Identification of between session resources (i.e. social and family supports, local crisis resources, self-help groups) that can be utilized for support between sessions. 

Journaling & Homework Recommendations:

In an effort to promote self-agency and mindful reflection, clients are encouraged to journal and engage in recovery oriented homework recommendations between sessions. Journal entries can serve as a means of regulating emotions, reflecting on struggles, and identifying points for exploration in future sessions. 

*  Please note that prospective clients must not have had a suicide attempt or psychiatric hospitalization in the last year. Prospective clients must not have engaged in non-suicidal self-harming behavior within the last 90 days. 

What Makes You Different from Other Trauma Therapists in Bergen County, New Jersey? 

As an attachment-informed trauma therapist, I bring a wealth of expertise shaped by extensive post-graduate training in attachment theory, childhood and adolescent development, human sexuality, developmental trauma, complex post-traumatic stress disorder (C-PTSD), trauma-related dissociation, and relational neuroscience.

My qualifications extend to specific certifications, notably as an AASECT Certified Sex Therapist specializing in childhood sexual abuse and incest. I also hold the designation of WIEBGE Certified Clinical Narcissistic Abuse Therapist.

In practice, I employ a range of attachment-informed trauma modalities, including Accelerated Experiential Dynamic Psychotherapy, Emotionally Focused Individual Psychotherapy, and Internal Family Systems Therapy. My dedication to staying at the forefront of trauma treatment is evident through ongoing advanced study and clinical consultation with experts such as Kathy Steele, MS, CN, APRN, co-author of Coping with Trauma-Related Dissociation.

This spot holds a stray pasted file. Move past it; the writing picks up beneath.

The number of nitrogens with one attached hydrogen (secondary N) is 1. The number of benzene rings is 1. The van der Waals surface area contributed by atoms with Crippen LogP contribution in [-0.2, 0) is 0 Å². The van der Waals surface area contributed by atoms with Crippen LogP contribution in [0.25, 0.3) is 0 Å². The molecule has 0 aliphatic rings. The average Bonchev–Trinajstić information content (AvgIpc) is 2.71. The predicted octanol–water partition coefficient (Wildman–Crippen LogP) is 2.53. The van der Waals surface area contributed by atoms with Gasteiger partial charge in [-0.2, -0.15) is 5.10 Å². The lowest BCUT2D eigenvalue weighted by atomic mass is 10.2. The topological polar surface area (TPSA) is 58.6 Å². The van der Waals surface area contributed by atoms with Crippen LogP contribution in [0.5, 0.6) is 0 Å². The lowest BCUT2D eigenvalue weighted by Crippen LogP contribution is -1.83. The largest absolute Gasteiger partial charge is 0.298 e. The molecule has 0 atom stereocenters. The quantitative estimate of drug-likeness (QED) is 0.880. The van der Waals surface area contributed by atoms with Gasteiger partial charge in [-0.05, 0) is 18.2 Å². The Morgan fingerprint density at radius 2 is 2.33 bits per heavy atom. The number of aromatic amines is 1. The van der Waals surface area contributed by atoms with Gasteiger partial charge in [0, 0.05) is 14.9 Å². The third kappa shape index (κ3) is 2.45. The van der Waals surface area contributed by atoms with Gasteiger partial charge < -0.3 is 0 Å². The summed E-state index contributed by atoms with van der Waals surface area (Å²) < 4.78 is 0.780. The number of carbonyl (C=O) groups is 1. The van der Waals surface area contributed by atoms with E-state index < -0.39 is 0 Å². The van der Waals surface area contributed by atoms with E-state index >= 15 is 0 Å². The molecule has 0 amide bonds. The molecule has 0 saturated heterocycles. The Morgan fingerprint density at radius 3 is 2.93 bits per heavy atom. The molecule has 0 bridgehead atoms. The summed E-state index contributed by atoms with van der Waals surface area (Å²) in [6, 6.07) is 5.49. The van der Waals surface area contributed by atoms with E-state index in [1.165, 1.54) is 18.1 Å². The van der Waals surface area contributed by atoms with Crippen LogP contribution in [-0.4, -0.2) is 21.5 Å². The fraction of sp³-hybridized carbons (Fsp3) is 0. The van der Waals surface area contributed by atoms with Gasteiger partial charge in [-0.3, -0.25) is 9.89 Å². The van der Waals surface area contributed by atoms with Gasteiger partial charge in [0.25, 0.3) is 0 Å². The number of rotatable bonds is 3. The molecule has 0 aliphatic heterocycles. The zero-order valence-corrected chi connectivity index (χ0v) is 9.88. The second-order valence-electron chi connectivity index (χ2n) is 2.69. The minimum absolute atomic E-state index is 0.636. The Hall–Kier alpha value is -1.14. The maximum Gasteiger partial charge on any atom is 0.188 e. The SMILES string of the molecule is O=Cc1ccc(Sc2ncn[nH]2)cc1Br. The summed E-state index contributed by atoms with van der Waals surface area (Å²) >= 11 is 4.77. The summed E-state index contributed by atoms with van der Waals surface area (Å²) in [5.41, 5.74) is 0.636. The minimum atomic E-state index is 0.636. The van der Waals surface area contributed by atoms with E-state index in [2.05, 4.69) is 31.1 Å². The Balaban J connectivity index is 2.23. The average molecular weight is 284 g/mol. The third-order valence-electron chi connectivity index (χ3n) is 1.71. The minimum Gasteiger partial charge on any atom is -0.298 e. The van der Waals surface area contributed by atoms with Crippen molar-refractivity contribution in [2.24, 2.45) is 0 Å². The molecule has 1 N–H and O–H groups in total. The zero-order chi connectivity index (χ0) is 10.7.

Continuing my professional development, I am currently immersed in a 6-Month Complex Trauma & Dissociation Informed Internal Family Systems Therapy (IFS) Master Class with Certified IFS Therapist and Approved Consultant Colleen West, LMFT. 

In addition, I have delved deeply into the complexities of narcissistic abuse and parental narcissism. Mentorship from esteemed authority Dr. Karyl McBride, author of Will I Ever Be Good Enough? Healing Daughters of Narcissistic Mothers, has been instrumental in my advanced understanding, culminating in WIEBGE Level 2 Clinical Certification.

Importantly, my journey as a therapist is deeply personal, informed by my own experiences as a survivor of childhood developmental trauma and parental narcissism. This lived experience fuels my empathy and understanding as I navigate both my clients' healing paths and my own ongoing journey toward wholeness.